I am a devout Uber user, have been using it for many years now. I always choose UberPool.
I have had many interesting conversations with both the drivers and the co-passengers. The co-passengers are unique. Not everyone likes to talk. Women hardly look, let alone talk. Men, if young, stay quiet. If older, engage in a conversation.
Since I stay at Sanjay Nagar and most airport taxis have to pass through Mekhri Circle, being clubbed with airport goers is a common scenario, if I take the cab from the southern part of the city. Many of these airport goers happen to be Ube Pool users too.
One encounter I remember quite vividly was when I was returning from HSR Layout after a training session. He looked young, out-of-college types. We started speaking. He was an entrepreneur from Mumbai and had come to the city to set up their local office in HSR Layout. Interestingly, they were in talks with a well known actor from the Kannada film industry who was keen on investing in their startup.
The other interaction I remember the most was when I was returning from a spa in Indiranagar. He hopped in a stop later at M.G.Road and was heading to the airport. The front seat was empty and yet he chose to sit at the back and almost immediately started talking. He worked for Reliance, he said and from the looks of it, at a very high position, I surmised.
We talked of different things – from our travelling stories, to the South-North divide in India, to typical behaviours of people from other countries especially U.S and U.K where he travelled extensively. Coincidentally, we had both visited the National Park in Borivli at the same time! He was a Mumbai resident and yet had never been there until then. It was his first time. I was born and raised in Mumbai, yet I had never been there either. It was my first time. We both had visited the place in August of 2016. He showed the pictures from his phone. I spoke of my trip to Chandigarh and Manali. He is from Chandigarh, but settled in Mumbai. That’s when he said South Indians are modest; North Indians show off too much. I observed that North Indians make great entrepreneurs. He said the banking sector had lots of South Indians dominating the field.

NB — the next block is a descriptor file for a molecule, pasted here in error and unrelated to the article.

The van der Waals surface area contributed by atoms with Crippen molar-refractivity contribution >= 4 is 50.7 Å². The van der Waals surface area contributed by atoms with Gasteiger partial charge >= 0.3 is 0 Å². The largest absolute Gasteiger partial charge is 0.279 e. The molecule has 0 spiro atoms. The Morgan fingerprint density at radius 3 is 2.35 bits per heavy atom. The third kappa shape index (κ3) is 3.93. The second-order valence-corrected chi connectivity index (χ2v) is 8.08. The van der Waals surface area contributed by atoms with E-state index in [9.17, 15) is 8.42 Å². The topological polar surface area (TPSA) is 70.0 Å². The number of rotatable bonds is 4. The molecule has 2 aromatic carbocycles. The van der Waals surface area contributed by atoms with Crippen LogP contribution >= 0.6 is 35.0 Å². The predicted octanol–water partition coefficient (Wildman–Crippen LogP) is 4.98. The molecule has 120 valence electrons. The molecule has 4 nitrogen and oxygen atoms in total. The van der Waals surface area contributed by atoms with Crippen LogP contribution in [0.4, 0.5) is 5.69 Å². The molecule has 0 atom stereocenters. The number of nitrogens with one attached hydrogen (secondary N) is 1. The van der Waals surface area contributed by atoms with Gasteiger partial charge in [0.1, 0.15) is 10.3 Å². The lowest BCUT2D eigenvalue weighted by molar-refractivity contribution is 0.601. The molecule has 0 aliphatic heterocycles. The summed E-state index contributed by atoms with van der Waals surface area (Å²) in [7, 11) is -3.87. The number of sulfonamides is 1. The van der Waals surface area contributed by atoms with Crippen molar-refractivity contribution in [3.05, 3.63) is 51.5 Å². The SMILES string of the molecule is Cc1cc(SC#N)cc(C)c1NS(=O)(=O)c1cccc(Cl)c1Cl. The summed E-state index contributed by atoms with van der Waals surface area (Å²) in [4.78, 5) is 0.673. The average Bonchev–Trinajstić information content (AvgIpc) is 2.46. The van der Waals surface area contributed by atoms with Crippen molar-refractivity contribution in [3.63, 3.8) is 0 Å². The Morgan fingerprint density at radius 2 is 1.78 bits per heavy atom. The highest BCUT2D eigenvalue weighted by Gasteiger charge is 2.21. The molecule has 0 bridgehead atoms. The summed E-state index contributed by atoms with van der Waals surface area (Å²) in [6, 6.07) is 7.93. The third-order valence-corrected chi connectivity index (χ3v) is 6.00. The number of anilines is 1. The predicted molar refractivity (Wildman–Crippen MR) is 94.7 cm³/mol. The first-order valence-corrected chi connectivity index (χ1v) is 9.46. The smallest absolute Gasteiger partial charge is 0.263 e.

I never asked his name or designation. It didn’t matter. The unexpected conversation in an unlikely place with a total strange did. It was one sweet memory.
These two trips are etched in my mind. What struck me was their humility. It was almost tangible! Both of them were responding to the driver also very politely. Position and education had not sullied their minds – not the young one nor the old one. Quite contrary to the attitudes that I have seen some good-for-nothing losers throw. The absolute arrogance and disrespect in their voice when they talk to the driver is nauseating.
I have had drivers share incidents of how some passengers put their feet up on the seats, cross their legs and sit so comfortably that their knees press against the back of the driver’s seat and he has to lean forward and drive in that uncomfortable position for the rest of the trip, how some fight and demand that they be dropped almost a kilometre away from their actual drop-off location, how some bang the door shut so hard, not realizing that for the driver, the vehicle is his “lakshmi”, and he has paid through his nose to purchase the car through high down-payments and huge EMIs.
But then we all know there are always two sides to a story. I have had instances where the driver surely deserved a one on a one to five rating. Once, a driver said he would be there at the location in five minutes and kept me waiting for nearly twenty minutes. Reason? He was having his breakfast. Another time, a driver drove to Forum Mall clocking an additional two kilometre distance saying the main road had traffic jam and this was short-cut. Uber reimbursed me the difference amount and debited the driver.
But such incidents have been rare. Very rare. The good experiences have far-outweighed the unpleasant ones. Or maybe I have been very lucky! So I continue to be a Uber loyalist.